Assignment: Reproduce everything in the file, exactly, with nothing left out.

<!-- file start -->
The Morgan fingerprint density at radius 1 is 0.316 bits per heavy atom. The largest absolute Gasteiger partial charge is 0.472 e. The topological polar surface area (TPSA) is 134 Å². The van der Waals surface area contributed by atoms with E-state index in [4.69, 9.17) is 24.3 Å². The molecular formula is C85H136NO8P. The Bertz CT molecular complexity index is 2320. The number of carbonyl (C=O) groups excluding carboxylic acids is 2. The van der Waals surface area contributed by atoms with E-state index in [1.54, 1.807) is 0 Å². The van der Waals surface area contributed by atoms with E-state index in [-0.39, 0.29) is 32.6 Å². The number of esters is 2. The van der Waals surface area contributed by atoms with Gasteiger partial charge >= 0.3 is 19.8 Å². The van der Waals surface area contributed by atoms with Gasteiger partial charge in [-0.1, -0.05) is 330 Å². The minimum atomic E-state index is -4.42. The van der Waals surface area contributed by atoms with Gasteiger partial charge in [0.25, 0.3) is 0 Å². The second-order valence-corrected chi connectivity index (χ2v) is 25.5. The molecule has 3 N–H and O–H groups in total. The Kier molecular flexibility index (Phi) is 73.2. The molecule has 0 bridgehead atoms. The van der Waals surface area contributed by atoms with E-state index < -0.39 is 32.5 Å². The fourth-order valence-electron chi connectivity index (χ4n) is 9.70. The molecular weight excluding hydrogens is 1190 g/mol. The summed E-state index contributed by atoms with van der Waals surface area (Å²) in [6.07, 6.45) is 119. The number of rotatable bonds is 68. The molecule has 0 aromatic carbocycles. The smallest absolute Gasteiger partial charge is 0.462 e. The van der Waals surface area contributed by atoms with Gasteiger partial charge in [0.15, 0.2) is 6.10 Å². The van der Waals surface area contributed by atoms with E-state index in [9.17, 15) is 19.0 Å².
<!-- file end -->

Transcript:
The Morgan fingerprint density at radius 1 is 0.316 bits per heavy atom. The largest absolute Gasteiger partial charge is 0.472 e. The topological polar surface area (TPSA) is 134 Å². The van der Waals surface area contributed by atoms with E-state index in [4.69, 9.17) is 24.3 Å². The molecular formula is C85H136NO8P. The Bertz CT molecular complexity index is 2320. The number of carbonyl (C=O) groups excluding carboxylic acids is 2. The van der Waals surface area contributed by atoms with E-state index in [1.54, 1.807) is 0 Å². The van der Waals surface area contributed by atoms with E-state index in [-0.39, 0.29) is 32.6 Å². The number of esters is 2. The van der Waals surface area contributed by atoms with Gasteiger partial charge >= 0.3 is 19.8 Å². The van der Waals surface area contributed by atoms with Gasteiger partial charge in [-0.1, -0.05) is 330 Å². The minimum atomic E-state index is -4.42. The van der Waals surface area contributed by atoms with Gasteiger partial charge in [0.25, 0.3) is 0 Å². The second-order valence-corrected chi connectivity index (χ2v) is 25.5. The molecule has 3 N–H and O–H groups in total. The Kier molecular flexibility index (Phi) is 73.2. The molecule has 0 bridgehead atoms. The van der Waals surface area contributed by atoms with E-state index < -0.39 is 32.5 Å². The fourth-order valence-electron chi connectivity index (χ4n) is 9.70. The molecular weight excluding hydrogens is 1190 g/mol. The summed E-state index contributed by atoms with van der Waals surface area (Å²) in [6.07, 6.45) is 119. The number of rotatable bonds is 68. The molecule has 0 aromatic carbocycles. The smallest absolute Gasteiger partial charge is 0.462 e. The van der Waals surface area contributed by atoms with Gasteiger partial charge in [0.15, 0.2) is 6.10 Å². The van der Waals surface area contributed by atoms with E-state index in [9.17, 15) is 19.0 Å².